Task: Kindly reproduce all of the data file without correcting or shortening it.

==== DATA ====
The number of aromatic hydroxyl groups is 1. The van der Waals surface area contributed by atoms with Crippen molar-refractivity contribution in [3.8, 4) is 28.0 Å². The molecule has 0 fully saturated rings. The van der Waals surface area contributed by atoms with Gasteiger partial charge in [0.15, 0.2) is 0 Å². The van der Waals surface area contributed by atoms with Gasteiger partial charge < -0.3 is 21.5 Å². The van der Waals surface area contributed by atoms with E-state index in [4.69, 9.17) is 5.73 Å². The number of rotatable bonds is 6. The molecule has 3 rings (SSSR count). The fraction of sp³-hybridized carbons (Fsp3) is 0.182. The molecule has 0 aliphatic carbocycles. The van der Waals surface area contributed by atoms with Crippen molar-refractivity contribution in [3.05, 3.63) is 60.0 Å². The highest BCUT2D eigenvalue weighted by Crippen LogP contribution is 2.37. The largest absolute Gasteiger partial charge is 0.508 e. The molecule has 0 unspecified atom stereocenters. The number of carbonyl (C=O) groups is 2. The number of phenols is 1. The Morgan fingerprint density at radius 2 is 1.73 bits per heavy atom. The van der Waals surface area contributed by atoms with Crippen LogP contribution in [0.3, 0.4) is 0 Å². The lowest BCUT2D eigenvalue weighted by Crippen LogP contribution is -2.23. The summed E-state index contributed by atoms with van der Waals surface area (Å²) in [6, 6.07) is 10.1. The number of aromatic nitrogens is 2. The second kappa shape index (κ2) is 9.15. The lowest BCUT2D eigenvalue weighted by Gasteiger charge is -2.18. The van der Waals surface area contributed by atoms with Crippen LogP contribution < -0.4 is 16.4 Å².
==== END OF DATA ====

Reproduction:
The number of aromatic hydroxyl groups is 1. The van der Waals surface area contributed by atoms with Crippen molar-refractivity contribution in [3.8, 4) is 28.0 Å². The molecule has 0 fully saturated rings. The van der Waals surface area contributed by atoms with Gasteiger partial charge in [0.15, 0.2) is 0 Å². The van der Waals surface area contributed by atoms with Gasteiger partial charge < -0.3 is 21.5 Å². The van der Waals surface area contributed by atoms with E-state index in [4.69, 9.17) is 5.73 Å². The number of rotatable bonds is 6. The molecule has 3 rings (SSSR count). The fraction of sp³-hybridized carbons (Fsp3) is 0.182. The molecule has 0 aliphatic carbocycles. The van der Waals surface area contributed by atoms with Crippen molar-refractivity contribution in [3.05, 3.63) is 60.0 Å². The highest BCUT2D eigenvalue weighted by Crippen LogP contribution is 2.37. The largest absolute Gasteiger partial charge is 0.508 e. The molecule has 0 unspecified atom stereocenters. The number of carbonyl (C=O) groups is 2. The number of phenols is 1. The Morgan fingerprint density at radius 2 is 1.73 bits per heavy atom. The van der Waals surface area contributed by atoms with Crippen LogP contribution in [0.3, 0.4) is 0 Å². The lowest BCUT2D eigenvalue weighted by Crippen LogP contribution is -2.23. The summed E-state index contributed by atoms with van der Waals surface area (Å²) in [6, 6.07) is 10.1. The number of aromatic nitrogens is 2. The second kappa shape index (κ2) is 9.15. The lowest BCUT2D eigenvalue weighted by Gasteiger charge is -2.18. The van der Waals surface area contributed by atoms with Crippen LogP contribution < -0.4 is 16.4 Å².